Goldwater backs Clinton on lifting anti-gay rule ON POLITICS

JACK GERMOND & JULES WITCOVER

June 14, 1993|By JACK GERMOND & JULES WITCOVER

WASHINGTON -- Just when President Clinton seems to many to be going under for the third time, who but former Sen. Barry Goldwater, Mr. Conservative himself of the 1960s, shows up on the dock to toss him a life preserver.

It comes in the call from the retired Air Force Reserve general and former Senate Armed Services Committee chairman to his old buddies in the conservative and military ranks to drop their opposition to gays in uniform. In his characteristically blunt style, Goldwater has written that Clinton's plan to lift the ban "isn't exactly nothing, but it's pretty damned close."

The 84-year-old one-time Republican presidential nominee, often accused in his landslide loss to Democrat Lyndon Johnson in 1964 of living in the past, charges those seeking to perpetuate the ban with doing the same today. "It's time to stop burying our heads in the sand and denying reality for the sake of politics," he has written in the Washington Post -- this from a man who lost the presidency overwhelmingly because voters believed his own head was similarly buried on a wide range of issues.

Goldwater's remarks constitute the second life preserver tossed to Clinton on the matter of gays in the military. Democratic Rep. Barney Frank of Massachusetts, one of the House's two openly declared homosexuals, recently risked the scorn of many in the gay community by proposing a compromise whereby gays could serve if they kept their sexual orientation to themselves but were free to live their preferred lifestyle off base, and the military would not ask them about it.

So far, Clinton has not grasped either life preserver, although he has said he is open to compromise, possibly along the lines proposed by the present Senate Armed Services chairman, Sam Nunn. Nunn's approach has been dubbed "don't ask, don't tell," but would not in effect sanction the off-base conduct of Frank's compromise.

Goldwater earlier had written to Nunn expressing support for his approach, but he now writes that Nunn's "compromise doesn't deal with the issue -- it tries to hide it." Interviewed by Larry King the other night, Goldwater said the matter comes down to constitutional rights. But whatever his reasoning, his voice is an unexpectedly welcome one for Clinton. What the president needs most of all is to get the issue behind him so that it stops diverting attention from other matters of greater criticality to his political fortunes, and to the country.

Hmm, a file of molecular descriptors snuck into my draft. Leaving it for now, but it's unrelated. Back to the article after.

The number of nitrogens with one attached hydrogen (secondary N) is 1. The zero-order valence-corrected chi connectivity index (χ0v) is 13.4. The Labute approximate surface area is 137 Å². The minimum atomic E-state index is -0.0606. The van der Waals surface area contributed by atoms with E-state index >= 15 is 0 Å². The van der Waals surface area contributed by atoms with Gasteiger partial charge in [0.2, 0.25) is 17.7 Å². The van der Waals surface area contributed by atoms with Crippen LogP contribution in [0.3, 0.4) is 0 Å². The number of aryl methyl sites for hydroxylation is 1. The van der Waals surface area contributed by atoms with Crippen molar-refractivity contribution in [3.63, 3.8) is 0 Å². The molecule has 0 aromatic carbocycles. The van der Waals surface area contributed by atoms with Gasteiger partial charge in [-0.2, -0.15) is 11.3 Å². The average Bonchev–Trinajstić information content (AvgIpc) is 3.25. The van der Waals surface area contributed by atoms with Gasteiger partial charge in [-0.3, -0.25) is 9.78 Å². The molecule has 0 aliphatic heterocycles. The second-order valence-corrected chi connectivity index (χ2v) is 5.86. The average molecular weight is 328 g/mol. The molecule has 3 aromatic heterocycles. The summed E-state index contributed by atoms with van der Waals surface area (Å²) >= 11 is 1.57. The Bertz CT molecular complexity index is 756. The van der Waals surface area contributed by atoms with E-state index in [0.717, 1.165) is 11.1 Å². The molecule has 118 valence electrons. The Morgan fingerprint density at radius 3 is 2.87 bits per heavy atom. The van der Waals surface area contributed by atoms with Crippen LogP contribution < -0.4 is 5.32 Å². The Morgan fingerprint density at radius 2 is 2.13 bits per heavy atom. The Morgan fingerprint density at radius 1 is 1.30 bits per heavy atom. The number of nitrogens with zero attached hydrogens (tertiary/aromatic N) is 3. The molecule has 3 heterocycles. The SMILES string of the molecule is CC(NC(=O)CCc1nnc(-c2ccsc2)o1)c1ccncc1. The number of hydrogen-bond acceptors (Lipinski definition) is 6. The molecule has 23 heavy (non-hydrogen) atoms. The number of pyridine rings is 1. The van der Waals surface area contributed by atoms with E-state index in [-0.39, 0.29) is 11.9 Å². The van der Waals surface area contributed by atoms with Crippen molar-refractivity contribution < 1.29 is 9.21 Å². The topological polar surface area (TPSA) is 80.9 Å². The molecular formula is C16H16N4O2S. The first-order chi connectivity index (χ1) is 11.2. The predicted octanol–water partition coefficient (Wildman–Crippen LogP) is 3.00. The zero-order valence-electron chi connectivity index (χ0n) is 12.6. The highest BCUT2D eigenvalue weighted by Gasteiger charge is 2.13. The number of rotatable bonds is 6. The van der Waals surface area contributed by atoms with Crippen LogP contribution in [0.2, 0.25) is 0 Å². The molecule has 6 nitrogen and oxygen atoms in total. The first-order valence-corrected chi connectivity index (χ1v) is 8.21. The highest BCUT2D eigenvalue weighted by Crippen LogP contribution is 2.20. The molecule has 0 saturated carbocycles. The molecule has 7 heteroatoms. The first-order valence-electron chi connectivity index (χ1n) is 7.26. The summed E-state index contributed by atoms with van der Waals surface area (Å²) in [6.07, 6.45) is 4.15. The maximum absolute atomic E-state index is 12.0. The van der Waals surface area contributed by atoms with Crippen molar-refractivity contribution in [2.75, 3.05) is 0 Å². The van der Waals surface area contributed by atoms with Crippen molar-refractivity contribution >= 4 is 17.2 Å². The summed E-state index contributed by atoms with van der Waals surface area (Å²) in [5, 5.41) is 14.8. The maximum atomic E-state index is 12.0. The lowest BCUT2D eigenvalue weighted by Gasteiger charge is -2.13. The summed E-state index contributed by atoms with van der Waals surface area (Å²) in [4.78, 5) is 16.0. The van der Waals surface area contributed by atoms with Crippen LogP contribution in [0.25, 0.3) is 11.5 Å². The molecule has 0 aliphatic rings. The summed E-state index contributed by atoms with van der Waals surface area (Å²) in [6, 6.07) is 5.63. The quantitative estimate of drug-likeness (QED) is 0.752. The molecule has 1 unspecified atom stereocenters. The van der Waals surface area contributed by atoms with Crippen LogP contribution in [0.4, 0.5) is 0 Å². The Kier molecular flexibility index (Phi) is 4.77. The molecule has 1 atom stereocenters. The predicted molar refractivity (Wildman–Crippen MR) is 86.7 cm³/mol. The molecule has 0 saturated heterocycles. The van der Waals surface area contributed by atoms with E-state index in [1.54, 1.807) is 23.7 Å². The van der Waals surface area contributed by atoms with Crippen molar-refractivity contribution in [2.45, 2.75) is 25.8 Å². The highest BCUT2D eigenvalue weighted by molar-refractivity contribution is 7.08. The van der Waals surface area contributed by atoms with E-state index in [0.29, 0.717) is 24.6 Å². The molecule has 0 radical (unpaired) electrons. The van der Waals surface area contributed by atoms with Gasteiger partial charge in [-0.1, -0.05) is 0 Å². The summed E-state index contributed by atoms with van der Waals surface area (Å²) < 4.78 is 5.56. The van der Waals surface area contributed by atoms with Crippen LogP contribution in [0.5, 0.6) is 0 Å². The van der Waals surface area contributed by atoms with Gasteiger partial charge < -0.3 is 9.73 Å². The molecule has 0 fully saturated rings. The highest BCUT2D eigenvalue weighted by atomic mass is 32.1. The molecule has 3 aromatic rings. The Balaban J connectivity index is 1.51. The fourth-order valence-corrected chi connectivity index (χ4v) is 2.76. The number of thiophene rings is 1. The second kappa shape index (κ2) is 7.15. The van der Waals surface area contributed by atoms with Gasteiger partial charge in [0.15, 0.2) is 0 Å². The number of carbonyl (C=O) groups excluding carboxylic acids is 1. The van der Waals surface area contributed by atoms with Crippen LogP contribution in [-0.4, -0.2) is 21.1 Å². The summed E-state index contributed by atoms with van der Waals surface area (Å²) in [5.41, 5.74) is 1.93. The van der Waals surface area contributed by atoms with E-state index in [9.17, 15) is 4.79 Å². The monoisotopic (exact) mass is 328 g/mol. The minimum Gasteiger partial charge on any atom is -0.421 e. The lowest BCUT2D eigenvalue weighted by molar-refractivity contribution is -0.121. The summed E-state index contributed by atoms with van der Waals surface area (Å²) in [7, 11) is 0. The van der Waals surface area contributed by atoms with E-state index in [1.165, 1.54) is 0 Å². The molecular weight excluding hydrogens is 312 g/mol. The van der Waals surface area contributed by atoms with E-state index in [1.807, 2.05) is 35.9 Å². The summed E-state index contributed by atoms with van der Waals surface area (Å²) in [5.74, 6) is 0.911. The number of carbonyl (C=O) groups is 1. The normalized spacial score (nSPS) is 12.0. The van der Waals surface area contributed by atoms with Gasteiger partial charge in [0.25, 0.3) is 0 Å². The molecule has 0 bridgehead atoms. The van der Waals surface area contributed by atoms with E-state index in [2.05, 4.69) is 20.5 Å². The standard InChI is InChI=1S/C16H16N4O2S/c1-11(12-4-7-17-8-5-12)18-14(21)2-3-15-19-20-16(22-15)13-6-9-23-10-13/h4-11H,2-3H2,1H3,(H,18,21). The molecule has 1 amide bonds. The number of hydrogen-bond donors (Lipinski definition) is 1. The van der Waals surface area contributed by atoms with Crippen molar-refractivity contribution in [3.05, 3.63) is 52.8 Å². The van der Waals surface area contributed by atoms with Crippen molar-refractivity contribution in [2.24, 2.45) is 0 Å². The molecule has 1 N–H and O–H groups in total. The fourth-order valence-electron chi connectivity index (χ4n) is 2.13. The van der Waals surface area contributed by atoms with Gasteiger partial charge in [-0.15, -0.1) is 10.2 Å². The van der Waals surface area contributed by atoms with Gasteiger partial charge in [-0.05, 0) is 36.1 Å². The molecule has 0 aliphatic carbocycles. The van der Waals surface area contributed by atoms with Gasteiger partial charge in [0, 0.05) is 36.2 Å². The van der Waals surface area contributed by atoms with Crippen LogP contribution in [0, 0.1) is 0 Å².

Gays in the military was always going to be a contentious matter, but it is a particular thorn for Clinton. It comes in the context of the dark cloud of his own failure to serve in uniform and his comments about the military during the Vietnam War that hang ominously over all his relationships with the armed forces.

He visits an aircraft carrier, and accounts feature the openly contemptuous remarks of crew members; he goes to the Vietnam Veterans Memorial on Memorial Day and the stories thereafter focus on the protests of veterans against him; most recently, an Air Force general is reported to have referred to his ultimate boss as "gay-loving . . . pot-smoking . . . draft-dodging [and] womanizing."

Such remarks about a superior are a clear violation of the military code, but the general in question happens to be a decorated Vietnam veteran and all that is happening is an Air Force investigation with a promised report soon. Military officers often have been shipped to nowhere overnight for less.

When President Harry S Truman gave five-star Gen. Douglas MacArthur his walking papers for insubordination during the Korean War, he took a lot of heat for daring to challenge a deity.

But Truman was uninhibited in that action because, unlike Clinton, he himself was an Army combat veteran, though a much lowlier one as a World War I captain.

You have to wonder what might happen if Clinton were to be confronted with a MacArthur-like challenge, from Joint Chiefs of Staff Chairman Colin Powell, for example. Powell has in fact openly disagreed with Clinton on gays in the military, but he is not the egomaniac that MacArthur was and is likely to swallow whatever decision is reached on the gays question.

Baltimore Sun Articles
|
|
|
Please note the green-lined linked article text has been applied commercially without any involvement from our newsroom editors, reporters or any other editorial staff.